MCC mostly appears as a hemispherical, firm-elastic, and reddish-livid tumor with a smooth surface. It is typically located on sun exposed areas like head, neck, extremities, and upper body [10]. Because of its harmless appearance, this rare neuroendocrine tumor, first described by Toker in 1972 [11], is often misdiagnosed, for example, as a cyst [1]. Interestingly, the clinically suspected diagnosis has only been made correctly for one percent of the cases [1, 12]. The MCC grows rapidly, is highly aggressive, and metastasizes early locoregionally as well as distantly [1, 13] illustrating the importance of comprehensive strategies to control disseminated diseases.

2. Therapeutic Options

The rareness of the disease and, possibly also the comorbidities have contributed to the lack of prospective clinical studies evaluating the efficacy of therapeutic options. Up to now, only one randomized clinical study was published [34]. All other publications refer uncontrolled data from case series or even retrospective case descriptions.

The only randomized controlled clinical study published in the field of MCC compared regional adjuvant radiotherapy with observation [34]. While adjuvant radiotherapy significantly reduced the probability of regional recurrence, it had no effect on the overall survival. The authors wrote that the introduction of sentinel node dissection decreased the recruitment rate for this study. Surgery is considered the mainstay of treatment for MCC [10]. However, there is no evidence basis for this treatment option. A prospective evaluation of sentinel node dissection in MCC was described only in 9 patients [35].

3. Chemotherapeutic Options: Polychemotherapy and Monotherapeutic Options

Basically MCC is assumed to be a chemosensitive tumor [12, 36, 37] but to date no broadly accepted treatment algorithm exists. Supportively to primary excision, chemotherapy is used on MCC stages III (lymph node metastasis) and IV (distant metastases) after the AJCC Staging system. It may be applied either alone or in combination with radiotherapy. Furthermore, chemotherapeutics are used in locally advanced disease, as palliative measure or in case of recurrences [37].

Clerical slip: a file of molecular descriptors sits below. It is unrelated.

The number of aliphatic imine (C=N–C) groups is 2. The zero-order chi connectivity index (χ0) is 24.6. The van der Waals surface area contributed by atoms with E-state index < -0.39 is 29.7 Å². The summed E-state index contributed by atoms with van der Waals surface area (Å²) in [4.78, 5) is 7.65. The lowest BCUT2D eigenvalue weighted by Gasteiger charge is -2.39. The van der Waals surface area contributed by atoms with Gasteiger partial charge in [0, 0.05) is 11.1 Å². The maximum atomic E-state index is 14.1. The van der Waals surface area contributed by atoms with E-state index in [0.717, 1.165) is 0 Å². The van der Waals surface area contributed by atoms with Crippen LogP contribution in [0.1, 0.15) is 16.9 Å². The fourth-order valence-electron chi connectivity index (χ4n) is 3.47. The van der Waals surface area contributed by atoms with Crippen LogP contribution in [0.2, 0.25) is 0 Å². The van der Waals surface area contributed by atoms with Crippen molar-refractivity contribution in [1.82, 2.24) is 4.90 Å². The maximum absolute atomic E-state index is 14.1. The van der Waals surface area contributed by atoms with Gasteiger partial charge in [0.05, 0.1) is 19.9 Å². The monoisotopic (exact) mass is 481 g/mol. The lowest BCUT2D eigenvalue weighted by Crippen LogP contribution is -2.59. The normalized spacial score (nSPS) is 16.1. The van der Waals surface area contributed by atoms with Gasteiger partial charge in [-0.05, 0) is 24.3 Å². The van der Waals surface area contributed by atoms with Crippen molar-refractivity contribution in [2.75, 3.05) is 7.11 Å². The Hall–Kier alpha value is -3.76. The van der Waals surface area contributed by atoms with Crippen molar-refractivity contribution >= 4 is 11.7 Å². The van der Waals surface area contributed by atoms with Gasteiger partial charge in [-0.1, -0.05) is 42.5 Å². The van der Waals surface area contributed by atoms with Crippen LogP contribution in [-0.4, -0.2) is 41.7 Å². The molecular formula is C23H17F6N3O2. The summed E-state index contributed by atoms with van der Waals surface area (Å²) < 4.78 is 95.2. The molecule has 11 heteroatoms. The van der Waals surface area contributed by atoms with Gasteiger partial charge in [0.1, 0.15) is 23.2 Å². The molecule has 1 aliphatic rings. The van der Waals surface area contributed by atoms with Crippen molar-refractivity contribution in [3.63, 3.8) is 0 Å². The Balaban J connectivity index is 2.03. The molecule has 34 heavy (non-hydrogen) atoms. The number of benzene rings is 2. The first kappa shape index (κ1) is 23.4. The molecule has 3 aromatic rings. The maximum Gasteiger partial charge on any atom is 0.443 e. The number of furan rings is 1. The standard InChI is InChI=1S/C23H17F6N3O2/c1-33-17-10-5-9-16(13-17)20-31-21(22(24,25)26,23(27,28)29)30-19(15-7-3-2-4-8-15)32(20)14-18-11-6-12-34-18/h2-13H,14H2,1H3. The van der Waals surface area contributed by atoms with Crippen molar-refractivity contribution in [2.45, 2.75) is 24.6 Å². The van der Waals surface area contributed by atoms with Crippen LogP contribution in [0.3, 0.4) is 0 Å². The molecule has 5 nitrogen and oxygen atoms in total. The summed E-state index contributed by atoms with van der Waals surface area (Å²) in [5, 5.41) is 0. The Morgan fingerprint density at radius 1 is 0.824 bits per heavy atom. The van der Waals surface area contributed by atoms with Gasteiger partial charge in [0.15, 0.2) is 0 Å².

The following data refers to retrospective case series or single case reports, except [14, 15] and (Table 1) [19], which are prospective case series. Several groups tried to treat MCC with chemotherapeutic regimens commonly used for small cell lung cancer (SCLC) because of histopathological and cytochemical similarities—besides both of them are considered as neuroendocrine tumors [16, 3842]. These regimens combined carboplatin, cisplatin, and etoposide, cyclophosphamide with vincristine, doxorubicin, prednisone, bleomycin, or 5-fluorouracil (Table 1). They were reported to provide a good initial regression of the lesion, but recurrences occurred mainly within 4 to 15 months. All these patients had locoregional or distant metastases. These potential benefits should be weighed against the possible adverse reactions of these therapeutic attempts. Some of these rather old patients died from sepsis caused by chemotherapy-induced leukopenia [40], progressive renal failure [17], or impaired hepatic function [37].